EPA Trains Female Journalists To Focus On Environmental Reporting By:R.JoyclynWea:email@example.com
GANTA-The Environmental Protection Agency through its Cross-Cutting Capacity development (CCCD) project organized a-two-day female media professionals training to improve environmental awareness and reporting on the values of the RIO Conventions.
The RIO Convention relates to following three conventions: United Nations Framework Convention on Climate Change (UNFCCC), Convention on Biological Diversity (CBD), and United Nations Convention to Combat Desertification (UNCCD) which are result of the earth summit held in De Janeiro in 19
It seek to achieve sustainable development and higher quality of life for all people, states should reduce and eliminate unsustainable patterns of production and consumption and promote appropriate demographic policies.
The two days training workshop targeted about forty female media professionals in 11 of Liberia’s fifteen political sub-divisions to improve environmental reporting of global environmental issues.
The training was organized by the EPA funded by United Nations Development Programme (UNDP), which was held from August 20thto 21st, 2020 at the Peace Empire Hotel, Ganta, Nimba County.
The overriding objective of the two days female media training was to develop a pool of female reporters in Liberia with a clear understanding and interpretation of global environmental issues that impact biodiversity, climate change and land management. These trained female reporters after training, will become the champion of raising environmental awareness leading to change in attitude and behavior of citizens.
It was to also help emerging female journalists or reporters understand the RIO Conventions, Multilateral Environmental Agreements, protocols and their inter-linkages to the socio-economic development priorities.
Female reporters were to understand the legal framework for environmental governance and know the responsible environmental institution and to promote balanced and non-stereotyed reporting of environmental issues in the country..
To enhanced female reporters understanding and knowledge of environmental language and interpretation. Identify story ideas on RIO conventions, environmental protocols and issues surrounding them.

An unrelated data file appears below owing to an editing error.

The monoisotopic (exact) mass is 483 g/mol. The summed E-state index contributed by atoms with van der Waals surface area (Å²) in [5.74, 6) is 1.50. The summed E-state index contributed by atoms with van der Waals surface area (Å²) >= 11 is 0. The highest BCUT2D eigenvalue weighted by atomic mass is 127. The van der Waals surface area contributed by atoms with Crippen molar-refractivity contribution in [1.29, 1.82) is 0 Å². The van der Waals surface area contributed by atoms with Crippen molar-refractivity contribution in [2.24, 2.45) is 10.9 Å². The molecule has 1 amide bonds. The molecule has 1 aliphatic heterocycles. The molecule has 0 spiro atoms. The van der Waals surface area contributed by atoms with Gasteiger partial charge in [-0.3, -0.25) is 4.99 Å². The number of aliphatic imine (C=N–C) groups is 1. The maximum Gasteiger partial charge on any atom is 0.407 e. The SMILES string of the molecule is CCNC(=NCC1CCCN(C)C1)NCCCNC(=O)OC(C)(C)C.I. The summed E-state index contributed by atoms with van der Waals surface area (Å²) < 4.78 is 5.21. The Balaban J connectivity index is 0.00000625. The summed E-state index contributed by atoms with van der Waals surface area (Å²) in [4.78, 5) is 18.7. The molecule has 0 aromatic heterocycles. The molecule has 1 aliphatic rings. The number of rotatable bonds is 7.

Speaking during the opening the EPA expressed its willingness to support and sponsor the Press Union of Liberia awards specifically in the area of environmental reporting.
The head of the EPA, Mr. Randall Dogbayou, unveiled the EPA’s plan to enter into a Memorandum of Understanding with the PUL to ensure the best environmental female journalist is awarded. The MOU when signed, he mentioned that trained female journalists will be given the opportunity to interact with other colleagues across the world during international environmental conferences and RIO conventions relative to improving their skill and knowledge on the subject matter.
“Every time I listen to you people giving award, I do not see you giving award on the best female environmental journalist and we at the EPA want to ensure that happens. We want to be proud of female outside the EPA and that can only be done by an atmosphere where people can see the need to report on environmental issues.”
According to him; journalist do not take interest on reporting environmental issues, but it has effect on land and when the land is effected its effects food crops, transportation energy, and on our everyday activities.
Also speaking was the president of the Press Union of Liberia, Mr. Charles Coffey. He commanded the EPA for the initiative and believe that such initiative will continue so that female who are trained and committed will bring out the relevant news with regards to the environmental.
Coffey noted that environmental situation globally is a significant and the survivability of Liberia is no exception to the many effects this poses to the world adding that the mining sector is also being affected by environmental disasters.
He furthered that not many citizens are informed about the consequences for example building beaches, sand mining, and the degeneration of the health sector among others.